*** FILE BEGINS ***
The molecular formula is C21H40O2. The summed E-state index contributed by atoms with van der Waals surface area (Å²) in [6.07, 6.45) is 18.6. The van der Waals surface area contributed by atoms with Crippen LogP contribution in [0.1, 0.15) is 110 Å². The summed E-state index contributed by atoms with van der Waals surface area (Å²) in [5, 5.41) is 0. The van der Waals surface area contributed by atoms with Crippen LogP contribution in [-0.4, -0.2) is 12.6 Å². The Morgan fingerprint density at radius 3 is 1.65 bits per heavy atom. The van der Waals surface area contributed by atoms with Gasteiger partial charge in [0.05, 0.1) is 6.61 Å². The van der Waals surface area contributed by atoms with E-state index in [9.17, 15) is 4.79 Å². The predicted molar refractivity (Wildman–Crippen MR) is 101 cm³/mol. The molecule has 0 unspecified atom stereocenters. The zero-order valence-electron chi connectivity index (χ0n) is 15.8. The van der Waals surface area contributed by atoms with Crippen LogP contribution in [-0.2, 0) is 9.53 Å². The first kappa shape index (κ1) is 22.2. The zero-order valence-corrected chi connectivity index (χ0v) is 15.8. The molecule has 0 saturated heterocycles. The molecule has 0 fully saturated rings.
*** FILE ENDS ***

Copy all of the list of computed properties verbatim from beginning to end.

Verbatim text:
The molecular formula is C21H40O2. The summed E-state index contributed by atoms with van der Waals surface area (Å²) in [6.07, 6.45) is 18.6. The van der Waals surface area contributed by atoms with Crippen LogP contribution in [0.1, 0.15) is 110 Å². The summed E-state index contributed by atoms with van der Waals surface area (Å²) in [5, 5.41) is 0. The van der Waals surface area contributed by atoms with Crippen LogP contribution in [-0.4, -0.2) is 12.6 Å². The Morgan fingerprint density at radius 3 is 1.65 bits per heavy atom. The van der Waals surface area contributed by atoms with Gasteiger partial charge in [0.05, 0.1) is 6.61 Å². The van der Waals surface area contributed by atoms with E-state index in [9.17, 15) is 4.79 Å². The predicted molar refractivity (Wildman–Crippen MR) is 101 cm³/mol. The molecule has 0 unspecified atom stereocenters. The zero-order valence-electron chi connectivity index (χ0n) is 15.8. The van der Waals surface area contributed by atoms with Crippen LogP contribution in [-0.2, 0) is 9.53 Å². The first kappa shape index (κ1) is 22.2. The zero-order valence-corrected chi connectivity index (χ0v) is 15.8. The molecule has 0 saturated heterocycles. The molecule has 0 fully saturated rings.